Having a nobble on The Moor


Ben Mills gives it some wellie

(Sadly, this business has now closed)


IT’S not quite Potty Edwards but walk down Sheffield’s Moor most days and if you’re not sure what to have for tea then Ben Mills could help you make your mind up. Standing outside Crawshaws butchers shop in his striped pinny, he fills his lungs with air and bellows: “Barbecue packs, five for a tenner.”

He takes another deep breath and roars out a different option. “Come on now! Cooked chicken and a roast joint for a fiver. Grab yourself an easy tea!”

Those of us who are old enough can remember market traders shouting their wares. It still happens from time to time on Sheffield’s new Moor Market when a greengrocer wants to advertise a bargain but it’s pretty sedate. Over in Scunthorpe four years ago the local council actually banned a market trader for doing just that.

It seems a far cry from the days of Potty Edwards, not one bloke but an entire South Yorkshire family selling crockery on the city’s old Rag n Tag Market (and Barnsley and elsewhere), who would turn selling into a performance, spinning plates and cracking jokes. They called it ‘having a nobble with the customers.’*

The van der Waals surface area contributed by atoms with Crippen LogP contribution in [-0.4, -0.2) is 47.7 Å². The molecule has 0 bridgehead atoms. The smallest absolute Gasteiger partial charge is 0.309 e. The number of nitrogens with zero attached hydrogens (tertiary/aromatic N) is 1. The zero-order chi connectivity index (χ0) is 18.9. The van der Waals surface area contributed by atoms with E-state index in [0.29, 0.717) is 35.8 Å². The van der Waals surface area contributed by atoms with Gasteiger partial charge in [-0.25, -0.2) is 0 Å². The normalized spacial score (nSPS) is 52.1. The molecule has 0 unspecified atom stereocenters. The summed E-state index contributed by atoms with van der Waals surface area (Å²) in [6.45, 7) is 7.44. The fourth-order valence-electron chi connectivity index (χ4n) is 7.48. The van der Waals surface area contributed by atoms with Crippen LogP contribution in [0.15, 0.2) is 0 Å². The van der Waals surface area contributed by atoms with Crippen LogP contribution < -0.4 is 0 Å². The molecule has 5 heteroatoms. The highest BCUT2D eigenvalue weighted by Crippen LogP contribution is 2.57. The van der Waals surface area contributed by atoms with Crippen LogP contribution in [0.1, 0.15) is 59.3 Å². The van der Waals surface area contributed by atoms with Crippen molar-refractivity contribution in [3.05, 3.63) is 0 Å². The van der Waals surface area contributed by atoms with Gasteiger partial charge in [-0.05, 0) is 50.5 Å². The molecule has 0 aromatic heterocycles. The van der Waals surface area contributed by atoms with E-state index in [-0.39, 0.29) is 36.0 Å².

Right now Ben, if not juggling with joints and chicken legs (although that might be an attraction!), is having a nobble with passers-by. “Big pack of chicken fillets – as you like it.”

Then, from three doors up comes an answering cry. A young man in an orange pinny is outside the Pound Bakery yelling to shoppers ideas for afters. “Try our carrot cake today. Two slices, only a pound.” Ben sniffs dismissively. “He’s not as good as me,” then he dives back into his shop for a minute to help out on cooked meats.

He is one of three employed at the shop as shouters or sellers. What I didn’t realise is that Crawshaws do this at most of their 40 or so outlets, with men – their voices carry further – bellowing from the doorway. It seems to work.

“If you are not shouting you can lose up to £400 a day. When you have two chickens for a fiver and they are sitting in the shop people are not going to buy them unless you tell them,” says Ben.

Weekends are hectic. Ben and his mates are forever bellowing out the prices and nipping back inside to serve when there’s a rush. And shouting down that bloke from the Pound Bakery.

*For more (and a book) about Potty Edwards visit http://www.pottyedwards.co.uk


Ben Mills has some ideas for tea


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